Sara Routhier, Managing Editor and Outreach Director, has professional experience as an educator, SEO specialist, and content marketer. She has over five years of experience in the insurance industry. As a researcher, data nerd, writer, and editor she strives to curate educational, enlightening articles that provide you with the must-know facts and best-kept secrets within the overwhelming world o...

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Joel Ohman is the CEO of a private equity-backed digital media company. He is a CERTIFIED FINANCIAL PLANNER™, author, angel investor, and serial entrepreneur who loves creating new things, whether books or businesses. He has also previously served as the founder and resident CFP® of a national insurance agency, Real Time Health Quotes. He also has an MBA from the University of South Florida. ...

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Reviewed by Joel Ohman
Founder, CFP®

UPDATED: Aug 3, 2012

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Business loans can be given for as low as a few thousand dollars to as high as several hundred dollars. However, the amount of money isn’t the issue; it’s whether or not an entrepreneur can convince a lender to lend the amount required. In order to do that, the entrepreneur must entice a lender with appropriate collateral.

If you want to take out a business loan of a certain amount, consider what you have to offer as security for that loan.

Collateral is King

For better or worse, lenders don’t give money to people out of personal benevolence. Lending is a business like any other, and, in order to stay solvent, lenders need security for their money.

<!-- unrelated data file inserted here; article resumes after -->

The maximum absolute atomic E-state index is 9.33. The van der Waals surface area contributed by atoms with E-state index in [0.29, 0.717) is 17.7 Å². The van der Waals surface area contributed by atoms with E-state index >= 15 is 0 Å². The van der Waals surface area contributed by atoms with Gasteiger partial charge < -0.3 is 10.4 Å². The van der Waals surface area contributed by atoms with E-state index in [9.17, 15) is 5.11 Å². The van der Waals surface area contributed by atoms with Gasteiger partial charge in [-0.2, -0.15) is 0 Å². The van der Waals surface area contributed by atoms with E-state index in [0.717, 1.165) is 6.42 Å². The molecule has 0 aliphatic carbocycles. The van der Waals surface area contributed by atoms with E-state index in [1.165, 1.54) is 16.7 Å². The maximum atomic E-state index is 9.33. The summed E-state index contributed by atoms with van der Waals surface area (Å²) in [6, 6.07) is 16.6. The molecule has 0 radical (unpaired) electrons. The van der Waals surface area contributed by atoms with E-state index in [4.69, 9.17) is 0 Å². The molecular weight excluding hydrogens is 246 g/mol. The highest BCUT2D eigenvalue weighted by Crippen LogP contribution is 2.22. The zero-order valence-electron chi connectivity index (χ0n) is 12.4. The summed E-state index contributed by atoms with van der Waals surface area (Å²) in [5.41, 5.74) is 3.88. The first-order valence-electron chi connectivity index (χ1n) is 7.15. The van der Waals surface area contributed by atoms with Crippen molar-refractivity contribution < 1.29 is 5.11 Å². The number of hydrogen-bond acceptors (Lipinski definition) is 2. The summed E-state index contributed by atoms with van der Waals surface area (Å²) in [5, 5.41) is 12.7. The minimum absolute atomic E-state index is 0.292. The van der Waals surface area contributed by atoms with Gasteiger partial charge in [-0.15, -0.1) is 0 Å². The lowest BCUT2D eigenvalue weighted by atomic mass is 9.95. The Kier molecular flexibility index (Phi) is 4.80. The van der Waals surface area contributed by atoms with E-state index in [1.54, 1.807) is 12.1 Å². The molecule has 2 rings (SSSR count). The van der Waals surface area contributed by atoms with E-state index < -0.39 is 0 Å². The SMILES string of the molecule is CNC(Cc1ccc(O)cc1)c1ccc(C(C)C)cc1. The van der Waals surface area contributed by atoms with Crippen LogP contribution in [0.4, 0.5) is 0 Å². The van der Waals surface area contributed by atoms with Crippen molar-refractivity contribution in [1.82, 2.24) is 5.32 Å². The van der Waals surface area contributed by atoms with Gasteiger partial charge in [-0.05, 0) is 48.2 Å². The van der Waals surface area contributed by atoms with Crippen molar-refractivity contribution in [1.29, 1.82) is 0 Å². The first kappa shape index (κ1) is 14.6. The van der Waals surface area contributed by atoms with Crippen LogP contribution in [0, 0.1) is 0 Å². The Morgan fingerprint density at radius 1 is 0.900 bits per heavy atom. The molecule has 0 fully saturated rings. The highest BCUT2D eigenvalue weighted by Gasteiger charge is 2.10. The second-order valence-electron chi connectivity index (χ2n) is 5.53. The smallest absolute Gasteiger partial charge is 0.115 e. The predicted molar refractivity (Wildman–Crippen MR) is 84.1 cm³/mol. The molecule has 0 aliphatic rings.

With mortgages, homes act as that security. With auto financing, vehicles act as that security. But with business loans, the item being purchased isn’t always a material item or as obvious as the aforementioned examples. Consequently, entrepreneurs must sometimes get creative.

Appropriate forms of collateral for business loans are personal real estate, personal savings, or even existing business assets.

Real estate is perhaps the most common form of business loan collateral. Property is usually worth six-figures, it’s accessible, and it’s very easy to liquidate. As a result, lenders are often more than happy to accept real estate in exchange for a hefty-sized company loan.

However, the risk of using property as collateral is extremely high. Entrepreneurs should ask themselves these simple questions before putting their homes on the line:

  • Where will I live if my business fails?
  • Am I prepared to hand over my property if my business doesn’t pan out?
  • Will my family or dependants be alright with leaving our home if my business doesn’t perform?

Following real estate, personal savings acts as a wonderful source of collateral as well. Entrepreneurs with a significant amount of money at their disposal could offer that as a source of security, but that too comes with risk. If default occurs, borrowers must be willing to fork those guaranteed savings over to their lender.

Finally, for those who already have an established company, business assets may be an appropriate source of collateral for a business loan. Depending on the amount of money requested, business assets can range from simple furniture and appliances to business-owned property and stock options.

While putting up collateral for a business loan may be unnerving, it’s a necessary part of pursuing one’s dream to finance and own a company.